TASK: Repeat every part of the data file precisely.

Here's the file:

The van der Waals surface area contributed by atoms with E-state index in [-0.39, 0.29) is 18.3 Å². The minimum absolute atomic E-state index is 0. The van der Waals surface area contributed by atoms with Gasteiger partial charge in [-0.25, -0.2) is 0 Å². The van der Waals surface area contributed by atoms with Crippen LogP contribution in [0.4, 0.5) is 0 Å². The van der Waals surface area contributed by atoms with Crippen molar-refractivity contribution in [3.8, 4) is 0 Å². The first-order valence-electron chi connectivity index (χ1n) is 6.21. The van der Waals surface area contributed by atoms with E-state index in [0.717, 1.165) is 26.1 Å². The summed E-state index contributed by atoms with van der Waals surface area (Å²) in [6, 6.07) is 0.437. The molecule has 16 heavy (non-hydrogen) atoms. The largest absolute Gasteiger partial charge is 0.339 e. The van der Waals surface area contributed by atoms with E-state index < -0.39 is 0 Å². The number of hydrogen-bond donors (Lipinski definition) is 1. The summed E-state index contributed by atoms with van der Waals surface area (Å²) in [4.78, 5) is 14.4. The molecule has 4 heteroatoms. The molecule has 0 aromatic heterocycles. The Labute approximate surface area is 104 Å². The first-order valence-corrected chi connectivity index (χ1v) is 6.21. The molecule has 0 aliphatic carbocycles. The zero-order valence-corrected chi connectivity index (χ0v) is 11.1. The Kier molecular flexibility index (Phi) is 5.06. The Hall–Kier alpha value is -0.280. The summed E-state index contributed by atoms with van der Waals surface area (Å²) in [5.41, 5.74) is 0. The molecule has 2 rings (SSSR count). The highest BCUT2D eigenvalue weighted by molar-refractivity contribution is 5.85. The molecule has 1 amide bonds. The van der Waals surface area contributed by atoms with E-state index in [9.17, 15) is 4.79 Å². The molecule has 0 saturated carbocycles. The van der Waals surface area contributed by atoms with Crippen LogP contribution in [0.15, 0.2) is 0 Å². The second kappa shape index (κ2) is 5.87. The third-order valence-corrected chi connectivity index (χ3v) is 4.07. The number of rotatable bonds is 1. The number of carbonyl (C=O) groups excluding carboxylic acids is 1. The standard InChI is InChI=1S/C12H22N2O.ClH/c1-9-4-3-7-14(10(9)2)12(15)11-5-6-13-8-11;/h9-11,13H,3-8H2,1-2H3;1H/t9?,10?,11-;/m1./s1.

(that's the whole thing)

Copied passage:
The van der Waals surface area contributed by atoms with E-state index in [-0.39, 0.29) is 18.3 Å². The minimum absolute atomic E-state index is 0. The van der Waals surface area contributed by atoms with Gasteiger partial charge in [-0.25, -0.2) is 0 Å². The van der Waals surface area contributed by atoms with Crippen LogP contribution in [0.4, 0.5) is 0 Å². The van der Waals surface area contributed by atoms with Crippen molar-refractivity contribution in [3.8, 4) is 0 Å². The first-order valence-electron chi connectivity index (χ1n) is 6.21. The van der Waals surface area contributed by atoms with E-state index in [0.717, 1.165) is 26.1 Å². The summed E-state index contributed by atoms with van der Waals surface area (Å²) in [6, 6.07) is 0.437. The molecule has 16 heavy (non-hydrogen) atoms. The largest absolute Gasteiger partial charge is 0.339 e. The van der Waals surface area contributed by atoms with E-state index < -0.39 is 0 Å². The number of hydrogen-bond donors (Lipinski definition) is 1. The summed E-state index contributed by atoms with van der Waals surface area (Å²) in [4.78, 5) is 14.4. The molecule has 4 heteroatoms. The molecule has 0 aromatic heterocycles. The Labute approximate surface area is 104 Å². The first-order valence-corrected chi connectivity index (χ1v) is 6.21. The molecule has 0 aliphatic carbocycles. The zero-order valence-corrected chi connectivity index (χ0v) is 11.1. The Kier molecular flexibility index (Phi) is 5.06. The Hall–Kier alpha value is -0.280. The summed E-state index contributed by atoms with van der Waals surface area (Å²) in [5.41, 5.74) is 0. The molecule has 2 rings (SSSR count). The highest BCUT2D eigenvalue weighted by molar-refractivity contribution is 5.85. The molecule has 1 amide bonds. The van der Waals surface area contributed by atoms with E-state index in [9.17, 15) is 4.79 Å². The molecule has 0 saturated carbocycles. The van der Waals surface area contributed by atoms with Crippen LogP contribution in [0.15, 0.2) is 0 Å². The second kappa shape index (κ2) is 5.87. The third-order valence-corrected chi connectivity index (χ3v) is 4.07. The number of rotatable bonds is 1. The number of carbonyl (C=O) groups excluding carboxylic acids is 1. The standard InChI is InChI=1S/C12H22N2O.ClH/c1-9-4-3-7-14(10(9)2)12(15)11-5-6-13-8-11;/h9-11,13H,3-8H2,1-2H3;1H/t9?,10?,11-;/m1./s1.